Where in the world is Jesus Campos?
The Mandalay Bay security guard shot by Stephen Paddock in the moments leading up to the worst mass shooting in modern U.S. history was set to break his silence Thursday night with five television interviews, including one on Fox News, Campos' union president said.
Except when the cameras were about to roll, and media gathered in the building to talk to him, Campos reportedly bolted, and, as of early Friday morning, it wasn't immediately clear where he was.
Campos is represented by the International Union, Security, Police and Fire Professionals of America, which did not respond to requests for comment from Fox News earlier this week.
Fox News' Sean Hannity tweeted out that Campos, who was scheduled to appear on "Hannity" Thursday night, “cancelled” his appearance.
Little is known about Campos, with few pictures to emerge of the security guard and no apparent online footprint surfacing to provide details about one of the central figures in the mass shooting.
SPFPA President David L. Hickey told reporters new information about the timeline of the attack -- for which Las Vegas Police and MGM Resorts have given conflicting accounts – doesn’t dispute Campos is still a hero for saving a maintenance worker and possibly stopping additional shots, Wash reported.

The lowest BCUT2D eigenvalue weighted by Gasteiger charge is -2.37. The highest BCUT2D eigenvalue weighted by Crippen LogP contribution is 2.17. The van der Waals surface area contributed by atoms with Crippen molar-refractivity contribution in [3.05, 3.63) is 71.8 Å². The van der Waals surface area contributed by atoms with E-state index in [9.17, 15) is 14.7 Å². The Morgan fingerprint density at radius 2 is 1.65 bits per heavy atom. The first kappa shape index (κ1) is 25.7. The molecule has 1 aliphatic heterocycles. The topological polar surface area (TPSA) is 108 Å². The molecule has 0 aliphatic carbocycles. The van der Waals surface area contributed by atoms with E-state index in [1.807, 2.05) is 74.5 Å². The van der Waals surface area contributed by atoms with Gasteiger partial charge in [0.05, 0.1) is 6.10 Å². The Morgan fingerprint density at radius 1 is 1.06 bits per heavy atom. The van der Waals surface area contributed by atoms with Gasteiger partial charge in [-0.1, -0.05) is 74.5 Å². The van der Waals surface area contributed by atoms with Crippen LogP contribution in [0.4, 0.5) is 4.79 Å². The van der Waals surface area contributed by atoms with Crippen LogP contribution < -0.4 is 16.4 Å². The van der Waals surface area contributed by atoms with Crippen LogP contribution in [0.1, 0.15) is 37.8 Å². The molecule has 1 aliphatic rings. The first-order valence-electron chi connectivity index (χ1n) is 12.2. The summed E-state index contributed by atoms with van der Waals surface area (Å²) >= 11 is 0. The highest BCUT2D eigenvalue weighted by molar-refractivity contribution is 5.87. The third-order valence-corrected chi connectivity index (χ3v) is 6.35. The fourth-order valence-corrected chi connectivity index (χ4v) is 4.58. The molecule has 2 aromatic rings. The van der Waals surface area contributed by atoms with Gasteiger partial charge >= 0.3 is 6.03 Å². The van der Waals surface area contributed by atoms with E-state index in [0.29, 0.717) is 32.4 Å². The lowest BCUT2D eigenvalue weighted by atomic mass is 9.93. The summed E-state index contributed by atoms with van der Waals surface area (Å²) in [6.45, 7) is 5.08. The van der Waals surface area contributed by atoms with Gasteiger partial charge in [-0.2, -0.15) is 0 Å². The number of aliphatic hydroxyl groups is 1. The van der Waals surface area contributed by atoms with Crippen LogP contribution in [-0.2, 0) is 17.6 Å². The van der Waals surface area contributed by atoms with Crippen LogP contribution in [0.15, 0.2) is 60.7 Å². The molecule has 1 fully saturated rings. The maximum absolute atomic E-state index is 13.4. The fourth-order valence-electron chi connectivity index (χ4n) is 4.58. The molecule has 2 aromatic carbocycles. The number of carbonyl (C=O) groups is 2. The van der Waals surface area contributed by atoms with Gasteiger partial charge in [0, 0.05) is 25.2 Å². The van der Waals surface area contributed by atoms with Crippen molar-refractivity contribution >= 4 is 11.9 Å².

MGM Resorts issued a statement Thursday to “correct some of the misinformation that has been reported."
“We know that shots were being fired at the festival lot at the same time as, or within 40 seconds after, the time Jesus Campos first reported that shots were fired over the radio,” the statement said. “Metro officers were together with armed Mandalay Bay security officers in the building when Campos first reported that shots were fired over the radio. These Metro officers and armed Mandalay Bay security officers immediately responded to the 32nd floor.”
In the most recent police timeline, provided Monday, Clark County Sheriff Joe Lombardo said Paddock fired about 200 bullets from his room at the resort starting at 9:59 p.m. on Oct. 1 -- the volley in which Campos was hit -- and then began opening fire on the music festival crowd six minutes later.
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